Migaloo Starlight Swing

I need to share this before I go any further….

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Yes, it’s true. I assumed that the final event of the The Whale Festival involved an actual swing. I didn’t quite flesh-out the image in my own mind… but some sort of fairy-lit giant swing actually seemed and sounded quite romantic. And fun.

However, I soon discovered that the aforementioned ‘swing’ had little to do with the things-found-in-parks, and more to do with music and dance. #Woteva!

As Pier Park is a short wander from my place I decided it was a Must-Do and made arrangements with a friend.

I have to admit that I hadn’t seen a lot of publicity beforehand – other than stuff on Facebook, which I shared – but it was there I discovered that those keen to get in the mood should dress up: white frocks (in honour of Migaloo) for the ladies and bow ties and so forth for the gents.

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I was both pleased (and frightened*) to see that some swing-night goers did take heed of the dress code and we did get to watch some dancing.

Pier Park looked absolutely gorgeous. It’s lovely at the best of times, but with additional tables and a picket fence and pretty lighting, the scene was quite magical.

My friend(s) and I discussed the need for a blanket to sit on but decided to take our chances. Indeed we were there early but missed out on tables and chairs (though probably could have invited ourselves to join those at tables with some empty chairs).

But… as we were Migaloo Starlight Swing virgins, we hadn’t realised there were no food stalls. Our diabolical plan was to eat, drink and listen to some music before waddling home. The Bayswater wine and beer stall had small antipasto platters, but (until Mr Whippy showed up) there were no other food options other than (very busy) nearby cafes.

We contemplated heading into Pavilion by the Pier, but it was closed for a private event; so we left the event a lot earlier than planned in search of dinner.

Again, it’s just a lesson for new-players and like my learnings from the Seafood Festival, something we’ll know for next year (ie. make own food / take picnic / order from local cafes earlier for easy pick-up).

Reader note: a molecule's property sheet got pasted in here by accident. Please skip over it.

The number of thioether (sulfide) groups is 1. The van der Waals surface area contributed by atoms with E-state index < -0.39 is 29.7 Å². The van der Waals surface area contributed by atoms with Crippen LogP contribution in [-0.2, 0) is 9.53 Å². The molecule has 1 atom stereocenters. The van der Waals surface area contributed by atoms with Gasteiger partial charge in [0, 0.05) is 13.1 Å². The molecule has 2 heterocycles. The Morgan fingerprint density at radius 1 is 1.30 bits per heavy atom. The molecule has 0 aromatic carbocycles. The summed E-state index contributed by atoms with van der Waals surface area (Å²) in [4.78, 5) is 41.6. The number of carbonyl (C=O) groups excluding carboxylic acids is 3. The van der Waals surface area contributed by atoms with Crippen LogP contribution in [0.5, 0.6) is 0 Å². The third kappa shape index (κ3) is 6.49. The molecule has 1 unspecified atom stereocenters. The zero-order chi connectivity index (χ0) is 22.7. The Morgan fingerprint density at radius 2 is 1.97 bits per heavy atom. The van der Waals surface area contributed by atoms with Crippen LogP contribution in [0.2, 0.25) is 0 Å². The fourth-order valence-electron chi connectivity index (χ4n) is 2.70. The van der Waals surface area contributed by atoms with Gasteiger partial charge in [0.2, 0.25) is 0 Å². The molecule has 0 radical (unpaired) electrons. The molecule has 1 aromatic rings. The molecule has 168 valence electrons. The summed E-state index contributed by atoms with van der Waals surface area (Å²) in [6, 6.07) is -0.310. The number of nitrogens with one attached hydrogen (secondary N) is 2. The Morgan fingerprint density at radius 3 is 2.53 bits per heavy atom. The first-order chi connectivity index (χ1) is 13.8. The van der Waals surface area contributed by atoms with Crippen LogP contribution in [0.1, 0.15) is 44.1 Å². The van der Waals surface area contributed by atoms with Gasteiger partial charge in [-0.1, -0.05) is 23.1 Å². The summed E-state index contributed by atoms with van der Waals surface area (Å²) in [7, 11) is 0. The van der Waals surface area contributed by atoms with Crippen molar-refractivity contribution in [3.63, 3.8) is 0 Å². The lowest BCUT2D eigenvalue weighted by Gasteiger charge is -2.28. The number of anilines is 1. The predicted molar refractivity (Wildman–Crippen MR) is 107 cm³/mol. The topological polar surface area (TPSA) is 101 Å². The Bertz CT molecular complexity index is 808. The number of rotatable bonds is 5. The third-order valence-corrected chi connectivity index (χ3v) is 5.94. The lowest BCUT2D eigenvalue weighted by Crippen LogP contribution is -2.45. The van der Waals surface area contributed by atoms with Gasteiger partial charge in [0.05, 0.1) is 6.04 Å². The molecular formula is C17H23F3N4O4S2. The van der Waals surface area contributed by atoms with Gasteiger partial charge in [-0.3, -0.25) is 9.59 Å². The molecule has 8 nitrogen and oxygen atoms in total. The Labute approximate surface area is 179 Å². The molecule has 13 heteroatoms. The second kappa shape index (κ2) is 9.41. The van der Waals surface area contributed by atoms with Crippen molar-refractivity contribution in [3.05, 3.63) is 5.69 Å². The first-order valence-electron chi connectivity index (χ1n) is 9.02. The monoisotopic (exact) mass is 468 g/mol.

I think there were to be some other musicians later in the night, but the big band we heard playing was fabulous and the music great – particularly if you’re into swing / jazz etc.

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Best of all, the Bay had turned on its charm and offered up a lovely evening… farewelling the Whale Festival and winter in spectacular fashion.

* I know this will make me sound like a biatch, but there were a few scary Bride of Frankenstein types. I’m all for raiding the local Op Shops, but some of the dresses / looks were reminiscent of Great Expectations’ Miss Havisham, resplendent in her decaying wedding dress and holed up in her dilapidated mansion! I wouldn’t be surprised if some peeps didn’t pull out their 40yr old debutante dresses! Fun but slightly tragic.

Any other suggestions for Migaloo Starlight Swing newbies?

Hervey Bay Seafood Festival

Today, along with 45 million other people, I ventured along to the Hervey Bay Seafood Festival. (Yes okay…  I may be exaggerating. A little. There were only 35 million.)

I had such an amazing time at the Relish Food and Wine Festival I was quite excited by the prospect of one of the Whale Festival‘s premiere events – and it didn’t disappoint.

Of course I don’t really eat seafood, which is kind-of a bummer when you are attending a seafood festival – but in this case it didn’t matter.

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Festival admission cost $5 for adults (free for kids) and it had something for everyone with free kids’ activities as well as some jumping castles and the like. My friend’s little boy was delighted with a balloon creature wound tightly about his wrist lest it drift off into the ether.

I wasn’t sure how three stages would fit into Fishermen’s Park but it somehow worked with the main stage (very loud and very popular) along with cooking demonstrations and a smaller stage with more *ahem* refined music (at least while I was there).

dinnerThe Tastes of the Bay dinner booked out quickly and everyone I glimpsed inside the tent seemed to be enjoying themselves.

Not to be outdone, my friends and I partook in a frozen margarita drink – perfect given how bloody hot it was.

We were all Seafood Festival virgins, so unprepared for the crowds. Unlike Relish where food and drinks could be consumed anywhere, the area in which alcohol could be consumed was more limited (which was a bit of a shame) and with chairs and tables taken long before, we stood about uncomfortably to scoff our very-welcome drinks.

Without our own seating or rugs it was a bit difficult to just ‘hang around’ and the queues at most food stalls meant we decided against eating there.

We did order some wine from Kingaroy’s Crane Wines who were again popular and I’m already anticipating the arrival of some sparkling shiraz in coming days or weeks.

I’ll definitely head along to the Festival next year, although I will be more prepared (having had my Seafood Festival-going cherry popped this year). Getting in early to find  a ‘base’ or taking your own chairs / table / rugs seems sensible and would permit you to get comfortable and stay longer. Of course, booking early to get to the Tastes of the Bay lunch could also be ideal for seafood lovers.

I love that so many locals and visitors (alike) turned out to support the Festival and now eagerly await the remaining Whale Festival activities.

I hope other attendees had a fabulous time and will be back again next year!